Remember
living crocs also lack an antorbital fenestra. By convergence with choristoderes, crocs lost what their ancestors had. So there is precedence for such an evolutionary change. Brown 1905 did not illustrate a preorbital dimple in his treatise on Champsosaurus (Fig. 4).

Tchoiria is a basal choristodere
and this specimen (Fig. 5) appears to have a preorbital dimple along the same lines as the Triebold Champsosaurus cast (Fig. 3). But another Tchoiria (T. kauseni; “choy-er-ee-ya”??, Fig. 6, Ksepka Gao and Norell 2005) does not have such a dimple.

Figure 5. The skull of Tchoiria appears to also have a preorbital dimple.

Figure 5. The skull of Tchoiria appears to also have a preorbital dimple. This one appears to have a longer rostrum than in figure 6 and indeed, the two species are known to have different tooth counts.

 

What Tchoiria tells us about champsosaurs
Unlike other tetrapods, champsosaurs created an upper temporal arch from the postfrontal contacting the squamosal. In Tchoiria you can see that transition taking place (overlooked in the original paper, Fig. 6). Tchoiria also shows the separation of the prefrontal and nasal in their traditional places. By doing so, the very long ascending process of the premaxilla (not a narrow fused set of nasals) is revealed.

Figure 6. Tchoiria klauseni as originally interpreted and as interpreted using DGS. Note this specimen shows the the transition from the postorbital to the postfrontal contacting the squamosal. This also shows the extent of the premaxillary ascending process (yellow), nasals separate from prefrontals.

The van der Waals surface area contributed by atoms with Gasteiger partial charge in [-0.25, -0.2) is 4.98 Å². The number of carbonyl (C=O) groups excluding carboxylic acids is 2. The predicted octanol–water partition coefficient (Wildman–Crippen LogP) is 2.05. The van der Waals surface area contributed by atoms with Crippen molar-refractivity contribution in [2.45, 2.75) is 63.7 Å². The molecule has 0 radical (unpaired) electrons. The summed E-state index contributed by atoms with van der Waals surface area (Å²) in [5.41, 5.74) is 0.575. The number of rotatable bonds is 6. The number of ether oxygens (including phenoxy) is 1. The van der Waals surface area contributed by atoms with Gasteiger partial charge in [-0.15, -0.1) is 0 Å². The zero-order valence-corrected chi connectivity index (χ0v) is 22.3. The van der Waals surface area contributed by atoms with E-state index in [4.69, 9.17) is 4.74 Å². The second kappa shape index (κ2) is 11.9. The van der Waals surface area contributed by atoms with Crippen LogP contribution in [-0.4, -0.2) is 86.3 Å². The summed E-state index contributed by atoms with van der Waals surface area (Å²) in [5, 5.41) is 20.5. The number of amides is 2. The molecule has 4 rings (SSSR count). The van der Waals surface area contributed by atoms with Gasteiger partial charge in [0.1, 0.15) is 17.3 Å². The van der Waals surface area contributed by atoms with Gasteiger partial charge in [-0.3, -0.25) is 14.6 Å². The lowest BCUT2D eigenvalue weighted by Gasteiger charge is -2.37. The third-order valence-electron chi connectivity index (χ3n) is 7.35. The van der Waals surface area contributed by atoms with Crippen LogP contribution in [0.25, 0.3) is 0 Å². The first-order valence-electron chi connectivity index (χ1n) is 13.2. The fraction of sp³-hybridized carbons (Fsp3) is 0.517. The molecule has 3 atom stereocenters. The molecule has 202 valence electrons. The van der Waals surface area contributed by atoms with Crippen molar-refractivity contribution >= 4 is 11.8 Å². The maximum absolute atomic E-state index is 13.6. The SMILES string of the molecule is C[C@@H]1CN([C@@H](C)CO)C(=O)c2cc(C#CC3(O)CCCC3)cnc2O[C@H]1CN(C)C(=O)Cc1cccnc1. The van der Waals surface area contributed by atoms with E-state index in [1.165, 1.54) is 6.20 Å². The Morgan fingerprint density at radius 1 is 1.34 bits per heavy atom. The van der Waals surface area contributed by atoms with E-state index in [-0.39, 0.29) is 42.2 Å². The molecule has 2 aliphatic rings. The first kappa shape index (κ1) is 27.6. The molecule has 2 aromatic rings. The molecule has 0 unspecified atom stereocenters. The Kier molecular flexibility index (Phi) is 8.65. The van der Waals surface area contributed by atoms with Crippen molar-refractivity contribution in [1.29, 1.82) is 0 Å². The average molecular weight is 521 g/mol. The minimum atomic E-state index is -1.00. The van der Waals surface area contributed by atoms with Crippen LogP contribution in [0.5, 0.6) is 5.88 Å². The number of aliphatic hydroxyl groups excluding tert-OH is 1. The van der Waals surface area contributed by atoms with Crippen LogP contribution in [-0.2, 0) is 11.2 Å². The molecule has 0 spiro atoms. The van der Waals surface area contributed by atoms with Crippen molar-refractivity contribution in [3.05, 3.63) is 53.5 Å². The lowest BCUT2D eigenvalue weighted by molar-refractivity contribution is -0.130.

Figure 6. Tchoiria klauseni as originally interpreted and as interpreted using DGS. Note this specimen shows the the transition from the postorbital to the postfrontal contacting the squamosal. This also shows the extent of the premaxillary ascending process (yellow) and the nasals (pink_ separate from prefrontals (brown) Those would fuse in Champsosaurus (Fig. 4).

A closeup of the dimple on BPI 2871 might be instructive. 
The dimple here looks like the origin of the antorbital fenestra in Youngoides romeri (FMNH UC 1528 seen here), but it arrives at a much more derived node on the large reptile tree cladogram.

Rostral area of BPI 2871, formerly considered a younginid and here nesting at the base of the Choristodera.

Figure 7. Rostral area of BPI 2871, formerly considered a younginid and here nesting at the base of the Choristodera. Colors reappear every 5 seconds. Note the infilling of the antorbital fenestra. This is only known after cladistic analysis. The two sides of the same skull each provide clues as to the in vivo morphology. Splinters are often difficult to identify. This interpretation may change as time goes by. In the lower image, the fragile back of the dimple has been shifted dorsally.